Another major land use change is extensification, or even the complete abandonment of production on arable land and grassland to conserve, or restore, former biodiversity (van der Putten et al. 2000). However, there has been little work on the restoration of diversity belowground. Soil communities respond more slowly to changes imposed by land abandonment than communities above ground (Korthals et al. 2001), and responses are often idiosyncratic (Hedlund et al. 2003). Therefore, besides dispersal limitations of many organisms to restoration areas (Bakker & Berendse 1999), slow development rates of the belowground community may be an important controlling factor of ecosystem services and goods provided by these newly developing restored ecosystems.
Alien species are most likely to alter community and ecosystem properties when they show large functional differences to the native species of the community being invaded. The functional attributes of most alien species do not differ greatly from those of native biota (Thompson 1995), but differences, when they do exist, can cause profound implications for both the aboveground and belowground components of the ecosystem. For example, invasion of the N-fixing shrub Myrica faya into Hawaiian montane forests lacking nitrogen fixing plants has important effects on ecosystem N inputs (Vitousek & Walker 1989). Introduction of deer and goats into New Zealand rainforests, which lack native browsing mammals, has caused large shifts in the soil food web composition and diversity, and in ecosystem C sequestration (Wardle et al. 2001). Invasion of European earthworms into those North American forests that lack a native earthworm fauna has been shown to alter soil microbes, fauna, and supply of plant-available nutrients from the soil (Hendrix & Bohlen 2002). Human-induced extinctions of organisms may also be of functional importance, but only in instances in which the lost species plays an important functional role. Historical examples include probable large-scale alteration of soil processes following vegetation change caused by extinctions of dominant megaherbivore species, for example in Siberia (Zimov et al. 1995) and Australia (Flannery 1994).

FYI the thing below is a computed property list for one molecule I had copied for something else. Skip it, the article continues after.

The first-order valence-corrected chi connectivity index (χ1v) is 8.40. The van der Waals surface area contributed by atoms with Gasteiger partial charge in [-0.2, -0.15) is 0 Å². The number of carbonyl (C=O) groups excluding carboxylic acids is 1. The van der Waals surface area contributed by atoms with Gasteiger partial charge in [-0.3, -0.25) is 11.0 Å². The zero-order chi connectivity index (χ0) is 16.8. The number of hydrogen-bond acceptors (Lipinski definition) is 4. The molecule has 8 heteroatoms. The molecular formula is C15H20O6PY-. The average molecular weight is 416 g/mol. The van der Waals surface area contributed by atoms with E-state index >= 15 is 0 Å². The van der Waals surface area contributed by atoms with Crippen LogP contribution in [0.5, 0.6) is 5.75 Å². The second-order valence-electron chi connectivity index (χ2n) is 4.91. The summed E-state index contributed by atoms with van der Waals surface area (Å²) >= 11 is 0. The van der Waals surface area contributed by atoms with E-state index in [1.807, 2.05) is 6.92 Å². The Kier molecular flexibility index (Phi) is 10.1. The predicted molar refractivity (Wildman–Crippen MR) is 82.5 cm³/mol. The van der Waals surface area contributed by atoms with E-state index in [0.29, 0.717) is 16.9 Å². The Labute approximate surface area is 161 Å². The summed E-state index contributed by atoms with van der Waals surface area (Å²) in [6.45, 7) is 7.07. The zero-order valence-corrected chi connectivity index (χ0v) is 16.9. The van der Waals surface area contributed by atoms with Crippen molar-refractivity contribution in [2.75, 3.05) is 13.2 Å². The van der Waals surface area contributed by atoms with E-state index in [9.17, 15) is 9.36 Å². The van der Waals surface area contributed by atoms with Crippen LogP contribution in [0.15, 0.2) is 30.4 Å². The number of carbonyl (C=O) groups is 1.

Soil organisms and processes are capable of showing a variety of responses to drivers of global change, and the nature of these responses is likely to be context specific. Different global change drivers do not operate independently of one another; a given ecosystem is likely to be affected by several drivers operating simultaneously. Interactions between different global change drivers (e.g., between CO2 enrichment and N deposition [Lloyd 1999]or between invasive plants and CO2 enrichment [Smith et al. 2000]) may have important, though largely unrealized, implications for the decomposer subsystem and for the interactions between plants, root pathogens, and symbiotic mutu-alists (Richardson et al. 2000). This will in turn affect those ecosystem services driven by soil organisms. Importantly, soil biota do not function in isolation, and ecosystems are driven by feedbacks between the aboveground and belowground biota (van der Putten et al. 2001; Wardle 2002; Bardgett & Wardle 2003).